The change this movement would bring was startling.  We saw the social media embraced in both the social, political, and, increasingly business realms, and we saw that the physical world was about to become digitized…to some degree, because of the crisis.

Scott Laningham and I sat down with Mike Rhodin in the Smarter Commerce Global Summit Solutions Center just after his keynote in Madrid here this morning to discuss the evolution of the Smarter Commerce initiative, and the opportunity it, and other emerging technologies such as IBM’s Watson, provide companies looking to become more analytics and data-driven.

Ergo, the world, and organizations, needed to better understand systemic risk in advance of its rearing its ugly head.  Hence, the need to instrument the world around us.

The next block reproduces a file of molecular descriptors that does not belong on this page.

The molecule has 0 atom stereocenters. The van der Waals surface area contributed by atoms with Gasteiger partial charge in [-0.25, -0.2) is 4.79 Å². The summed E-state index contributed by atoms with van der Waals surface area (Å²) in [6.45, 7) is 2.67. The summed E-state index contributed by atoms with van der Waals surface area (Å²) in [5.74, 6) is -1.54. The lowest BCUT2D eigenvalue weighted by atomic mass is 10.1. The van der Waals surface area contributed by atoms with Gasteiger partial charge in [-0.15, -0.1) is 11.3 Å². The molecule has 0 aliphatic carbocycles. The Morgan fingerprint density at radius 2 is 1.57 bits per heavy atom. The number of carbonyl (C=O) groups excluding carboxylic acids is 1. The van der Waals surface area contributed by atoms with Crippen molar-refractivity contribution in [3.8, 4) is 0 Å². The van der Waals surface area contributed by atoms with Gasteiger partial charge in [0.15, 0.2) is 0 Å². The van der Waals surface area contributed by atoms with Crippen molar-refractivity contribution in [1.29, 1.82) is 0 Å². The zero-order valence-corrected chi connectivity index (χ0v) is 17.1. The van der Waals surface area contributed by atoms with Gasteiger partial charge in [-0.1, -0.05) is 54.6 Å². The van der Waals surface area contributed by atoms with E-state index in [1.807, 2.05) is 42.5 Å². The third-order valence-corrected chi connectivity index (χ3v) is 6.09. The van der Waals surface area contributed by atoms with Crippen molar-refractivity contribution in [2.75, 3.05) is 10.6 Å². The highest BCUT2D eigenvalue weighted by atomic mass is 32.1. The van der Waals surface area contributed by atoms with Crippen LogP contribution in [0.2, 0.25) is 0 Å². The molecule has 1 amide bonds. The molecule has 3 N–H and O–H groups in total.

“Information was flowing around the planet at a breakneck speed,” Rhodin articulated, “and so there was another form of input to make business decisions that became apparent.”

“We also instrumented the virtual world,” he went on, “whereby understanding the sentiment of your employees, your partners, and other constituents was critical.”

Yet all this new data was overwhelming many. “It was growing at such a speed that people couldn’t read or process it with traditional means, and so that’s where analytics started to play a key role, and served as a foundation for Smarter Commerce.”

“This began what we’re classifying as the next generation of computing,” Rhodin went on to explain.  “We went through the age of ‘tabulating’ — we’re now entering the age of “information-based” computing.”